An abnormal growth of cells in a tissue or organ is referred to as a tumor or cancer. And much like in humans, a gerbil is just as likely to suffer from cancers or tumors. There are basically two types of tumors: benign tumors, which do not spread, and malignant tumors, which spread and are usually referred to as cancers.
Tumors can be found in or on various parts of the body, including skin tumors on the gerbil's ears or feet. However, regardless of the type of tumor or cancer, prompt veterinary care is recommended and improves the chances of successful treatment.
Symptoms and Types
The signs and symptoms exhibited by the gerbil will depend on the tissue or organ affected by the tumor. For example, tumors found in the gerbil's ventral marking glands are common (especially in older gerbils) and appear as sores, but they rarely spread. Skin tumors are also visible and appear as masses on many parts of the body, including the gerbil's ears and feet. Meanwhile, tumors located in the gerbil's internal organs are harder to identify because external signs are rarely shown, however, some good indicators of these tumors are depression, loss of appetite, abdominal pain, and diarrhea, occasionally with blood.
There is no known reason for most tumors or cancers, except that certain types have genetic dispositions and they are due to the abnormal growth of cells in a tissue or organ.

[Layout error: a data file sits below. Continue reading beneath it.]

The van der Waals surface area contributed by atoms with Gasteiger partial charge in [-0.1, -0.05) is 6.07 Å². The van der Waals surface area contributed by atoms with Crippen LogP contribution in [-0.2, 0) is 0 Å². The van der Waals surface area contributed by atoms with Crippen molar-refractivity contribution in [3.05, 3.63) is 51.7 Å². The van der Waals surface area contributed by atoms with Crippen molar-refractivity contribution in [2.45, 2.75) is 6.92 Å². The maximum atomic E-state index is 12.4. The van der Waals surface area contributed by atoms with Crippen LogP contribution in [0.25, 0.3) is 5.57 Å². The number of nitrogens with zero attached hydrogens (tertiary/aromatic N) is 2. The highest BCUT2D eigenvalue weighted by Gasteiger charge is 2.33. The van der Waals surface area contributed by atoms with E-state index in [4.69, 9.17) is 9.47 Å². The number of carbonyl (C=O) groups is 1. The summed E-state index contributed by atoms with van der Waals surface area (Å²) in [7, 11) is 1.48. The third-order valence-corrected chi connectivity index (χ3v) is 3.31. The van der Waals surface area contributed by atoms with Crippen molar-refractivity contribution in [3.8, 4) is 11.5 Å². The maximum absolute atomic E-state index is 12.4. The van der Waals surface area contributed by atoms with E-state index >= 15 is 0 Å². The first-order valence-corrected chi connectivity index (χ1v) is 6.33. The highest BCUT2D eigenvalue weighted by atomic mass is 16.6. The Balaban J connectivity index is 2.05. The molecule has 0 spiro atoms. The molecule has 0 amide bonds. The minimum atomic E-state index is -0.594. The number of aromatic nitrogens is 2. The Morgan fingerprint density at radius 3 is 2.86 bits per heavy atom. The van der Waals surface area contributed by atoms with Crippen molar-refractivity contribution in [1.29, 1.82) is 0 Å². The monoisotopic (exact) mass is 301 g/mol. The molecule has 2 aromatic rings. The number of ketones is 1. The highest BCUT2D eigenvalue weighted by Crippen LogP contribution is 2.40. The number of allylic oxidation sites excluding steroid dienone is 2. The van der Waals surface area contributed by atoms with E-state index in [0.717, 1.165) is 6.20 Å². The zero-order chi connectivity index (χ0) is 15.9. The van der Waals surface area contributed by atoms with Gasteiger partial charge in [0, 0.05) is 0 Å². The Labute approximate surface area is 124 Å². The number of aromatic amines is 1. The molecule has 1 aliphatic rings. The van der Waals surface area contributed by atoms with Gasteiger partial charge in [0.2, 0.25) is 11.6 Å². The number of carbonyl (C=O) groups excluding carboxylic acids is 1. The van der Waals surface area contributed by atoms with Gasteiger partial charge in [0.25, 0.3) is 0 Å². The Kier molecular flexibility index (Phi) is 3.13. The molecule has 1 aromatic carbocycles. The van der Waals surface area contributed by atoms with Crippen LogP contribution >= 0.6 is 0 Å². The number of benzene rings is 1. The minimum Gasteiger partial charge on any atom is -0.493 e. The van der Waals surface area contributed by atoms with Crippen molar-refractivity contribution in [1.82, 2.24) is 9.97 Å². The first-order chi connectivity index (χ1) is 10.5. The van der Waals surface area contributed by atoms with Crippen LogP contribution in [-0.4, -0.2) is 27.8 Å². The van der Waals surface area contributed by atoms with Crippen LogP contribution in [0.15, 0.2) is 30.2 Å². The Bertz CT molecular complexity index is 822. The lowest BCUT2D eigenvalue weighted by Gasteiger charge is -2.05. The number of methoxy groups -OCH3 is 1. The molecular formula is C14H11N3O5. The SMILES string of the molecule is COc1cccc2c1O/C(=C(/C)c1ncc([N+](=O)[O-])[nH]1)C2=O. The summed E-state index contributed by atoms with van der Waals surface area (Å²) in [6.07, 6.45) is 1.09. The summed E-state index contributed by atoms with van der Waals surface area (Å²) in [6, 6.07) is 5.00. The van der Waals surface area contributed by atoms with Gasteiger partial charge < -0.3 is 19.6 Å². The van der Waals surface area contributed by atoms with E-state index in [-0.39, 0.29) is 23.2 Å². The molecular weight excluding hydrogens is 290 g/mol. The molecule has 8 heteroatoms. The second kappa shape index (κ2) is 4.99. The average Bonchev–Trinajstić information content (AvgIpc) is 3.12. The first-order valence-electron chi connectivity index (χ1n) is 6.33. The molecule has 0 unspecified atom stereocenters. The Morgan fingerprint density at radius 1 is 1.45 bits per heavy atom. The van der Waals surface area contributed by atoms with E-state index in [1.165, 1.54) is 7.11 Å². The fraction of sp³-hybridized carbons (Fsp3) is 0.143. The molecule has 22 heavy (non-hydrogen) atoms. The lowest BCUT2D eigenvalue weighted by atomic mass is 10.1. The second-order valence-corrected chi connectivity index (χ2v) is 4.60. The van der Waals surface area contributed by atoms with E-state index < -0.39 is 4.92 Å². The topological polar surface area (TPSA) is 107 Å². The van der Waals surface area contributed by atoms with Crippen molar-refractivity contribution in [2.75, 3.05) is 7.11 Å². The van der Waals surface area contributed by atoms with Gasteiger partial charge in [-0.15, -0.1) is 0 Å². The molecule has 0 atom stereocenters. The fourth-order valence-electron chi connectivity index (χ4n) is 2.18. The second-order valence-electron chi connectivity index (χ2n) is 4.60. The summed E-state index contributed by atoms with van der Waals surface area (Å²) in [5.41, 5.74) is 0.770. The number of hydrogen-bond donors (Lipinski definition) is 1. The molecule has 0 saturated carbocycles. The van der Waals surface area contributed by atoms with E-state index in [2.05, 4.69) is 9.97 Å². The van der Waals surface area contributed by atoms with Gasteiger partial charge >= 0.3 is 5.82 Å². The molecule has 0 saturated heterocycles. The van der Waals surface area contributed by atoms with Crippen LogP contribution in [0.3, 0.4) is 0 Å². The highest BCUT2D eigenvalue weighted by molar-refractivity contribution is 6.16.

Benign and malignant tumors are diagnosed through physical examination, X-rays, CT scans, MRIs, blood tests and biopsies.
Your veterinarian will likely recommend surgical removal of the tumor because as it grows, it may become cancerous and spread to other locations in the body. Early removal of tumors or cancers allows for the best outcome with the least chance of complications and recurrence. If the tumor or cancer cannot be surgically excised, your veterinarian will attempt to treat the symptoms and make the gerbil comfortable.
Living and Management
A gerbil that is recovering from surgery needs plenty of rest and care. Consult your veterinarian for the specific postoperative care needed in your gerbil's case.
There are no known prevention methods for tumors and cancers.
Something that becomes worse or life threatening as it spreads
Not being able to cause harm; the opposite of malignant.